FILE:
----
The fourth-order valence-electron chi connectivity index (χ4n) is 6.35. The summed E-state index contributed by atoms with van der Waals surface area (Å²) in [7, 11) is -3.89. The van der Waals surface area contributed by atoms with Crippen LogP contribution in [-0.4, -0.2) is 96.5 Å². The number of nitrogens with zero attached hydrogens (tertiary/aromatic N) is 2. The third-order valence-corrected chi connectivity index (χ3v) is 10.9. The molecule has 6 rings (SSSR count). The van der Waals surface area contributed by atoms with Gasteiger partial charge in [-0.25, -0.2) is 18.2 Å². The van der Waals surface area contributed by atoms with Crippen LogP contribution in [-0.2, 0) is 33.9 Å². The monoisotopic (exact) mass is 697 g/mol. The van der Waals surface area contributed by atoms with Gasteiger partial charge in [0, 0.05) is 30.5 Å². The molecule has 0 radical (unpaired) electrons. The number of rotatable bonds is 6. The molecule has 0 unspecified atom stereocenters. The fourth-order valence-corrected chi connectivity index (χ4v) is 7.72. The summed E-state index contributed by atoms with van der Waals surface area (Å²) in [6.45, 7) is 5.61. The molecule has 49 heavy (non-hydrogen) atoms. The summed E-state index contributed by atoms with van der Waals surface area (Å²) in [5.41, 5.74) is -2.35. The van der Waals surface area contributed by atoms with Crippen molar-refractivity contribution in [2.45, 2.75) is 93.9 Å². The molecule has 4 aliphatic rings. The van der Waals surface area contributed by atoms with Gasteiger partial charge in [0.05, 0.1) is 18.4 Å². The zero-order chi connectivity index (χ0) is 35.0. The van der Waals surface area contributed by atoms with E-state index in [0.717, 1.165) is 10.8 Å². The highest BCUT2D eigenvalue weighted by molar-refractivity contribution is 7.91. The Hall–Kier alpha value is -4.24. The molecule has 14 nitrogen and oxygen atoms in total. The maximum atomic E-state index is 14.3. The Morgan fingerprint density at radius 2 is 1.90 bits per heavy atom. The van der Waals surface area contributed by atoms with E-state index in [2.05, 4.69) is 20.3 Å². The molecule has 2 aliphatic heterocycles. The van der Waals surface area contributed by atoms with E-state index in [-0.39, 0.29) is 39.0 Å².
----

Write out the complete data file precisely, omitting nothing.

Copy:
The fourth-order valence-electron chi connectivity index (χ4n) is 6.35. The summed E-state index contributed by atoms with van der Waals surface area (Å²) in [7, 11) is -3.89. The van der Waals surface area contributed by atoms with Crippen LogP contribution in [-0.4, -0.2) is 96.5 Å². The number of nitrogens with zero attached hydrogens (tertiary/aromatic N) is 2. The third-order valence-corrected chi connectivity index (χ3v) is 10.9. The molecule has 6 rings (SSSR count). The van der Waals surface area contributed by atoms with Gasteiger partial charge in [-0.25, -0.2) is 18.2 Å². The van der Waals surface area contributed by atoms with Crippen LogP contribution in [-0.2, 0) is 33.9 Å². The monoisotopic (exact) mass is 697 g/mol. The van der Waals surface area contributed by atoms with Gasteiger partial charge in [0, 0.05) is 30.5 Å². The molecule has 0 radical (unpaired) electrons. The number of rotatable bonds is 6. The molecule has 0 unspecified atom stereocenters. The fourth-order valence-corrected chi connectivity index (χ4v) is 7.72. The summed E-state index contributed by atoms with van der Waals surface area (Å²) in [6.45, 7) is 5.61. The molecule has 49 heavy (non-hydrogen) atoms. The summed E-state index contributed by atoms with van der Waals surface area (Å²) in [5.41, 5.74) is -2.35. The van der Waals surface area contributed by atoms with Crippen molar-refractivity contribution in [2.45, 2.75) is 93.9 Å². The molecule has 4 aliphatic rings. The van der Waals surface area contributed by atoms with Gasteiger partial charge in [0.05, 0.1) is 18.4 Å². The zero-order chi connectivity index (χ0) is 35.0. The van der Waals surface area contributed by atoms with E-state index in [0.717, 1.165) is 10.8 Å². The highest BCUT2D eigenvalue weighted by molar-refractivity contribution is 7.91. The Hall–Kier alpha value is -4.24. The molecule has 14 nitrogen and oxygen atoms in total. The maximum atomic E-state index is 14.3. The Morgan fingerprint density at radius 2 is 1.90 bits per heavy atom. The van der Waals surface area contributed by atoms with E-state index in [2.05, 4.69) is 20.3 Å². The molecule has 2 aliphatic heterocycles. The van der Waals surface area contributed by atoms with E-state index in [-0.39, 0.29) is 39.0 Å².